Coronavirus Coverage | New Hampshire Public Radio

Coronavirus Coverage

Credit Centers for Disease Control

Important links:

For more info on COVID-19 in N.H., visit the N.H. Dep. of Health & Human Services page here

No door-to-door canvassing. Public gatherings are canceled. Motor vehicle offices are closed. Naturalization ceremonies are on hiatus.

Almost every place where Americans usually register to vote has been out of reach since March and it's led to a big drop in new registrations right before a presidential election that was expected to see record turnout.

The World Health Organization says it is temporarily halting its clinical trials that use hydroxychloroquine to treat COVID-19 patients over published concerns that the drug may do more harm than good.

The move comes after the medical journal The Lancet reported on Friday that patients getting hydroxychloroquine were dying at higher rates than other coronavirus patients.

photon_de via Flickr CC / https://flic.kr/p/57BSet

With more time at home, many New Hampshire residents are taking up gardening. But some gardening supplies are in short supply.

Dave Short, owner of the Stratham Circle Nursery, says his business is booming.

“I’ve been doing this for 30 years and haven’t seen anything like this,” Short says.

He says the demand for plants is up in every category, in particular, edible plants like fruits and vegetables. He thinks people have a survivalist mentality right now.

Todd Bookman/NHPR

For the faithful, live streaming Sunday Mass is akin to watching fireworks on television: you can see it, and hear it, but you don’t feel it.

“It’s not the same,” said Mary Sanphy of Concord, who has spent the past few months praying alongside a screen. 

On Sunday, though, Sanphy and other Catholics in New Hampshire were able to receive Holy Communion in person for the first time in more than two months.

As long as social distancing is observed and other guidelines followed, the Diocese of Manchester is allowing parishes to offer the Eucharist.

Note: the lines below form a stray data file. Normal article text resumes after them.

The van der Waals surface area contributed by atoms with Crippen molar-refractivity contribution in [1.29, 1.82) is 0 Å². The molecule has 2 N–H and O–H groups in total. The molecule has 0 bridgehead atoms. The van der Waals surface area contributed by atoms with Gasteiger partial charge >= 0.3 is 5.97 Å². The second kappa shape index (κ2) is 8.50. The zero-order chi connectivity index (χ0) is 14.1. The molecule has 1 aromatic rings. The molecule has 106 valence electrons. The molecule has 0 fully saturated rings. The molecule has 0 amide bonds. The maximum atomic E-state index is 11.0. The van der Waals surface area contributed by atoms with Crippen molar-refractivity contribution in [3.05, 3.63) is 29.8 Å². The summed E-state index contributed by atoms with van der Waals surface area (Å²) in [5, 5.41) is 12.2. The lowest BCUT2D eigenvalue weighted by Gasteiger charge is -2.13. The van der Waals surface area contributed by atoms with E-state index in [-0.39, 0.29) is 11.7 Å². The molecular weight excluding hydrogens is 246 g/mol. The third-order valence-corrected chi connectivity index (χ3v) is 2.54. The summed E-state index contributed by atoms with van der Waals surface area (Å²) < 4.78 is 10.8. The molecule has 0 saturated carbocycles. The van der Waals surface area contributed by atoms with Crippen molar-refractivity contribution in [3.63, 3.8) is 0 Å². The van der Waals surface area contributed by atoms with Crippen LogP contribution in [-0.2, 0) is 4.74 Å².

Updated July 4, 2020 at 3:00 p.m. ET

It has been months of quarantine for many of us. The urge to get out and enjoy the summer is real. But given that coronavirus cases continue to surge in many places, what's safe? We asked a panel of infectious disease and public health experts to rate the risk of summer activities, from backyard gatherings to a day at the pool to sharing a vacation house with another household.

Toilet paper has been an issue since the start of the pandemic, but now toilets themselves are the concern. As stay-at-home restrictions are lifting, many are feeling a long pent-up urge to go out, but what's stopping some is concern about their urge to go while they're out.

As in, use the bathroom.

Loath to risk the germs in a public restroom, if they can even find one that's open, many are limiting their outings while others are getting creative.

The Trump administration is supporting a lawsuit challenging the Illinois governor's stay-at-home order. The legal maneuver marks the first time the U.S. Department of Justice has weighed in on state level COVID-19 policies that are unrelated to religious matters.

The department on Friday filed a statement of interest in the case against Democratic Gov. J.B. Pritzker, saying the protective coronavirus measures in place exceed the limits of his office.

Jessica Hunt; NHPR

  In the midst of the pandemic, the importance of human relationships has become clearer than ever. We talk with people who have been thinking about how to maintain relationships and create community as we work from home and remain physically apart.  We also look at how our view of technology is evolving, and what is lost when life is online. 

 

This is a rebroadcast. Original Airdate: Thursday, May 14, 2020

 

 

Each week we answer pressing coronavirus questions. We'd like to hear what you're curious about. Email us at goatsandsoda@npr.org with the subject line: "Weekly Coronavirus Questions."